When your incentive system backfires

When your incentive system backfires

How many times have you seen an incentive system produce the exact opposite of the desired behaviour? Why does this happen? And why can’t organisations see, let alone fix, these problems?

Here’s one example of how incentive systems can backfire. Srikanth went to visit a client in an Asian city. He stayed in a hotel in the middle of town, and had to meet the client at a factory that was located far away. The client suggested that Srikanth catch a bus and gave him instructions on how to do so. Srikanth went to the bus stop and waited. Several buses whizzed by without stopping – even though they all had plenty of empty seats. After half a dozen buses failed to stop, Srikanth finally caught a cab.

Upon arriving late at the factory, he apologised to the client and told him the cause for his delay. The client laughed and said, “The driver’s bonus depends on whether or not he reaches his destination on time. So when drivers find that they’re running behind schedule during peak traffic hours, they don’t bother picking up passengers.”

This was the height of insanity – an incentive system that succeeded only in defeating its purpose. During rush hour, the exact time when more passengers needed to be picked up, it was better for the driver to leave them on the curb. Frustrated citizens, lost revenue and increased costs – all thanks to a misaligned incentive system. Furthermore, everyone seemed to be aware of the problem except the organisation that ran the buses. Or, equally baffling, the company knew about the issue but chose to ignore it.

Ever since this incident, we have become more attuned to seeing misalignments between a company’s purpose and what its employees actually do. And it turns out this problem is far more widespread than we realised. Here are a few common examples:

— Bankers maximise their bonuses while forgetting about the health and integrity of the financial system.

— Call centre staff hurry customers off the line or transfer them so the employees can meet their quota of calls per hour.

— Salespeople maximise their commissions and forget about what best meets the client’s needs, or what is best aligned with the firm’s capabilities. When top sales executives are incentivised to maximise their bonuses and options, the result is “channel stuffing” – overloading retailers with goods just before the end of reporting periods.

— Whenever production is incentivised in terms of the number of units produced or the cost per unit, the result is simply more inventory, more cash tied up in inventory and less flexibility in coping with changing demand.

Clearly what we’ve listed here is just the tip of the iceberg. So what can organisations do to correct these mismatches?

The first step is simply awareness. Once management teams understand the behaviours that are driven by their measurement and reward systems, they can calibrate them to make sure they’re incentivising exactly the outcomes the firm desires. Executives should remind managers and employees alike of what should be measured and rewarded. They should also be on the lookout for any undesirable behaviours to see if they can be traced back to the company’s reward systems.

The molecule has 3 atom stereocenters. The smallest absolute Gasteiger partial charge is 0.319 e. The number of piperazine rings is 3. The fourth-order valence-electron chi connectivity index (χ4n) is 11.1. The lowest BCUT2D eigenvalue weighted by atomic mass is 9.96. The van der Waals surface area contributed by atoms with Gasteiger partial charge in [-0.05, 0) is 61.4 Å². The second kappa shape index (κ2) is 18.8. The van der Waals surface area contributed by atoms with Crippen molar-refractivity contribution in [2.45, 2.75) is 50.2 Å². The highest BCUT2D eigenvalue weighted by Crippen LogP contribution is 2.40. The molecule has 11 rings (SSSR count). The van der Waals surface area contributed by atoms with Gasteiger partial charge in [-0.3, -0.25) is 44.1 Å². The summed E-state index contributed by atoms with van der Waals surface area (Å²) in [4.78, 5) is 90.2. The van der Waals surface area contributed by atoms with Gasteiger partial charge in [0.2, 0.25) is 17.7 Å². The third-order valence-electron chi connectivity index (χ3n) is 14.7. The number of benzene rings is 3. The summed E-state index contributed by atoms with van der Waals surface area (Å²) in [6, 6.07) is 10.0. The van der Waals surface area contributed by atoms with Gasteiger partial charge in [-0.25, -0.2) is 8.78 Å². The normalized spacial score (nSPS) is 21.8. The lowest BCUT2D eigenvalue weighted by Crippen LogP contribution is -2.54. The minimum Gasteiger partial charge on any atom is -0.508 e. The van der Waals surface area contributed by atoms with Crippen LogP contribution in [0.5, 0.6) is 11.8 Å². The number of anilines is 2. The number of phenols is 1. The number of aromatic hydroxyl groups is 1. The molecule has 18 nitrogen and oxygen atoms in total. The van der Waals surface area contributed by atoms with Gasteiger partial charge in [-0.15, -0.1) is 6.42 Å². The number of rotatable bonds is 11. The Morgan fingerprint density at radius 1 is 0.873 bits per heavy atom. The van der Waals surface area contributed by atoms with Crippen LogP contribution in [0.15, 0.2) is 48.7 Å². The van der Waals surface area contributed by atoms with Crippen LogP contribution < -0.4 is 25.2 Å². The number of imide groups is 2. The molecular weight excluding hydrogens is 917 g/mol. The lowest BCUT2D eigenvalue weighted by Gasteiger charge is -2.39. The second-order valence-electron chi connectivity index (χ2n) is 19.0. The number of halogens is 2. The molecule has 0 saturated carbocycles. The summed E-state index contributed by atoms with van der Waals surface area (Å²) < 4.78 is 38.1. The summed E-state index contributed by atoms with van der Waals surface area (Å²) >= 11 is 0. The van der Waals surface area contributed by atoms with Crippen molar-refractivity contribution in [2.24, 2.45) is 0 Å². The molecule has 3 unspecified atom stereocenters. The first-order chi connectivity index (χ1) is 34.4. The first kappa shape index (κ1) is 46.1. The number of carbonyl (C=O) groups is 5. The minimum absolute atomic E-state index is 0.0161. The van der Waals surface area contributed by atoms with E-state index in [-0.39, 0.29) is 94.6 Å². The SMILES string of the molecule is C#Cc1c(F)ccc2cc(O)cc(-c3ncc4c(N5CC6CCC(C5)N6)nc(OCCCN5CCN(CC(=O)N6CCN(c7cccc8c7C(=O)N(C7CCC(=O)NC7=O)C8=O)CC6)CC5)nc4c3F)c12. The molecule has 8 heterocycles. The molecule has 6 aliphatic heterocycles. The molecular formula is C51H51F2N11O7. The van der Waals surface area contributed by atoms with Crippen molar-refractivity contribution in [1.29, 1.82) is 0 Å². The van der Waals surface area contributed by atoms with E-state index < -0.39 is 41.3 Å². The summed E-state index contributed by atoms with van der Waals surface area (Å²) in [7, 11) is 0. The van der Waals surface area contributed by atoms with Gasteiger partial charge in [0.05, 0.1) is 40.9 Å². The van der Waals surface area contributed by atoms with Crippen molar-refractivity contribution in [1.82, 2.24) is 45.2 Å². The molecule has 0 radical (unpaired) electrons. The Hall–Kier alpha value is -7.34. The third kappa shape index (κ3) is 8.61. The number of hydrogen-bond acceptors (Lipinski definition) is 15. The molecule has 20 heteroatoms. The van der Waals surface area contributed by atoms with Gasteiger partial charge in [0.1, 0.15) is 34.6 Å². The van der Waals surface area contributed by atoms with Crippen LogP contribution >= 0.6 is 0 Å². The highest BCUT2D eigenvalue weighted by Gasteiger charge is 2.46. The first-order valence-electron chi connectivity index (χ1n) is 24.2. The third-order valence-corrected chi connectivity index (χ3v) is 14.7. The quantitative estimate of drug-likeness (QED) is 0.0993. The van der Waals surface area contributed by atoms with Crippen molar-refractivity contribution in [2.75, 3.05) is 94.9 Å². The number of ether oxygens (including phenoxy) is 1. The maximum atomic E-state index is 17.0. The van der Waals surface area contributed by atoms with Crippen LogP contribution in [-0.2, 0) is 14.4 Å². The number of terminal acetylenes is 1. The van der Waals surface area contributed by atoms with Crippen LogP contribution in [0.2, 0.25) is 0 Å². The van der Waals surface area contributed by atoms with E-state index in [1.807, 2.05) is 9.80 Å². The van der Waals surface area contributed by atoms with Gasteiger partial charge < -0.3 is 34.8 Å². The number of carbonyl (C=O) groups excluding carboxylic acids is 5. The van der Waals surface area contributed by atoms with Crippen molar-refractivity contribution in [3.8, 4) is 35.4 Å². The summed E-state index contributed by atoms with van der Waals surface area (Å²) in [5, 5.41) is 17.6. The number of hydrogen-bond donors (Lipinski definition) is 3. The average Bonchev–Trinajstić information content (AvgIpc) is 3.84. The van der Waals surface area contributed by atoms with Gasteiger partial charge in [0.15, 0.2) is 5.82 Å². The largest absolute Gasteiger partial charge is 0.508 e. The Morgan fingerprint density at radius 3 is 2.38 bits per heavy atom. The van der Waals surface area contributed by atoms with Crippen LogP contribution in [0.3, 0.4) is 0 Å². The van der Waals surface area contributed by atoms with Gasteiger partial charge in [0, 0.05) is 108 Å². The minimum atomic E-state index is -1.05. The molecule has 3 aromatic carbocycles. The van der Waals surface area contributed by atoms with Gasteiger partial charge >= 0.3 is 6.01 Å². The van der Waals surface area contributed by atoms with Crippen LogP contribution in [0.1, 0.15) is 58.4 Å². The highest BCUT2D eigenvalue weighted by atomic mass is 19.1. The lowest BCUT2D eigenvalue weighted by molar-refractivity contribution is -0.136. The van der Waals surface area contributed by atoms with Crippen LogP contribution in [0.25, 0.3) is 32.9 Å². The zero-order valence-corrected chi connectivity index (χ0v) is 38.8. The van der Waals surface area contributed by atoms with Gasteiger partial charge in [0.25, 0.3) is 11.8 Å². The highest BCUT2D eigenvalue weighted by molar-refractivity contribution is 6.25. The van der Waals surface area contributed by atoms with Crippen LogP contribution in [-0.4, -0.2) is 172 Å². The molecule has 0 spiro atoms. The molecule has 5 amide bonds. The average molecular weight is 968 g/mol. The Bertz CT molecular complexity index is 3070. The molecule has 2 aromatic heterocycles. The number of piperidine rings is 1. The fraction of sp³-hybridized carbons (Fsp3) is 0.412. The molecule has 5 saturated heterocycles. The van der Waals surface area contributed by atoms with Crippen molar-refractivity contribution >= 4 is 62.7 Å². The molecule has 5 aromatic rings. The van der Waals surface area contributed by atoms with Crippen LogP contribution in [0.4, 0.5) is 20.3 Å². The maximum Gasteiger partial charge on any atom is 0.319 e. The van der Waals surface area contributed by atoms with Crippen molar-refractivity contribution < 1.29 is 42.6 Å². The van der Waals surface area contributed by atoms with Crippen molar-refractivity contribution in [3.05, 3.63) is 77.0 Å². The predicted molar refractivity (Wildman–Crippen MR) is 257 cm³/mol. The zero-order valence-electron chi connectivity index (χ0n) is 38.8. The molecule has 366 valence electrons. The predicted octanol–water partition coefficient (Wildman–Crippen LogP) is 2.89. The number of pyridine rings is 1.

But even the best designed incentive systems can only go so far. In the final analysis, it is essential that leaders have a strong inner compass to do the right thing, regardless of any measurement system. Purpose must shine through loud and clear.

Bangalore’s Narayana Hrudayalaya Hospital is one such organisation. Its vision, as articulated on its website, is “affordable, quality healthcare for the masses worldwide.” Despite the fact that it is much cheaper than comparable Indian hospitals, and only 40% of its patients pay the full fees for care, Narayana Hrudayalaya is a profitable organisation.

Why? The hospital started with the question, “How can we provide quality, affordable care to the masses?” – not with, “How do we maximise stockholder returns by designing the right incentives?” That has led to a strategy focused on both lowering costs and attracting paying patients by leveraging the hospital’s reputation for high-quality care. The surplus gained from these full-paying patients helps subsidise the cost of care for everyone else.

With the specialisation of its surgeons and the large volume of operations they perform, Narayana Hrudayalaya is able to produce world-class outcomes at a fraction of the cost at other hospitals. There are no incentives based on volume or revenue for its surgeons and other employees. Purpose is the driver; profits are the enabler.

In the end, there are no easy answers. On one hand, good measurement systems are needed to track progress, and incentive systems are needed to motivate and align people. On the other hand, it is far more important to stay true to your organisation’s purpose. We believe the pendulum has swung too far toward incentives, and that balance must be restored.

Vijay Govindarajan is a professor of international business at the Tuck School of Business at Dartmouth College. He is the co-author, with Chris Trimble, of ‘Reverse Innovation’. Srikanth Srinivas is a retired management consultant. He is the author of ‘Shocking Velocity’.

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